However, in my opinion, there are some downsides to this console:

  1. It is specifically for ECP only. I looked for something similar for OWA but did not find anything;
  2. It only logs data for the current user, unless we save all counters to the IIS log files. This means that if we open the console and we have more users using ECP on the same CAS server, we can only view data regarding our session. This might be an advantage or disadvantage, depending on how or who we would like to troubleshoot;
  3. It is available for all users, not just administrators. Once we enable the console, everyone has access to it;
  4. Once we login to ECP, the console starts to monitor all the URLs we visit, even if we don’t open the console. This might cause performance issues if we have hundreds of users using ECP.

Despite all of this, it is a useful tool if we are having performance issues and need some more detail on how ECP is performing.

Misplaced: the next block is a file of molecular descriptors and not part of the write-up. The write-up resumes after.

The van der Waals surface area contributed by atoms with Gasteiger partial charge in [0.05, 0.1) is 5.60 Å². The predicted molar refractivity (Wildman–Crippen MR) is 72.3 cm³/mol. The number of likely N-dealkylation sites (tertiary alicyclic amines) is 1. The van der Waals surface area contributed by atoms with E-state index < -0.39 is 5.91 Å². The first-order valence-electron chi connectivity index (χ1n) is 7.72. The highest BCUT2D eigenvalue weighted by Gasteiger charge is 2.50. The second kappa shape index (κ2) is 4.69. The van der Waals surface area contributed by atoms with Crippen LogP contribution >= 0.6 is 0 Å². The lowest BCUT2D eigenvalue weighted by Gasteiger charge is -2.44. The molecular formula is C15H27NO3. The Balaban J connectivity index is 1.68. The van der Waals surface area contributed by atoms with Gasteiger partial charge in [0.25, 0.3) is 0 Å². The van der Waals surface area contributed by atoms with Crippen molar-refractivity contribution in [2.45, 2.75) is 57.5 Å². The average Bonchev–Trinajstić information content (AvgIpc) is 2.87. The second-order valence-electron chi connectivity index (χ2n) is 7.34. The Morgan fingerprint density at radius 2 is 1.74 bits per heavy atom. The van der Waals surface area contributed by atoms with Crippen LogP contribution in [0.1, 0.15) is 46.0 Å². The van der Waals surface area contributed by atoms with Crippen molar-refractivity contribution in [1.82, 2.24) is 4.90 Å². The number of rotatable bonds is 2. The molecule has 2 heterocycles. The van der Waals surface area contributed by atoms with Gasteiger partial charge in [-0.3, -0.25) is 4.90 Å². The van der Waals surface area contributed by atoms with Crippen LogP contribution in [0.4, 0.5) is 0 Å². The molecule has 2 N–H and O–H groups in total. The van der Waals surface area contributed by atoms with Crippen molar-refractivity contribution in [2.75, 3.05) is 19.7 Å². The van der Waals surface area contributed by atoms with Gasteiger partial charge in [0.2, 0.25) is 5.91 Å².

I performed an online search for more details regarding this hidden feature but could not find any formal info from Microsoft. I only found two blog posts, including a great one from Steve Goodman who found this feature back in February 2010!

Other than this, the only thing I found was through the help icon in the console window, which takes us to the Outlook help webpage and where we can read the following:

The Performance Console is an internal Exchange team tool that displays performance information about network requests to the Exchange Control Panel server.

My guess is that this is just an internal tool, Microsoft has not yet made it public. As a final note, this feature is present in all versions of Exchange 2010, from RTM to SP2.


The hidden ECP Performance Console provides useful information regarding the performance of ECP for a specific CAS server. It is a valuable troubleshooting tool that should be also available for OWA.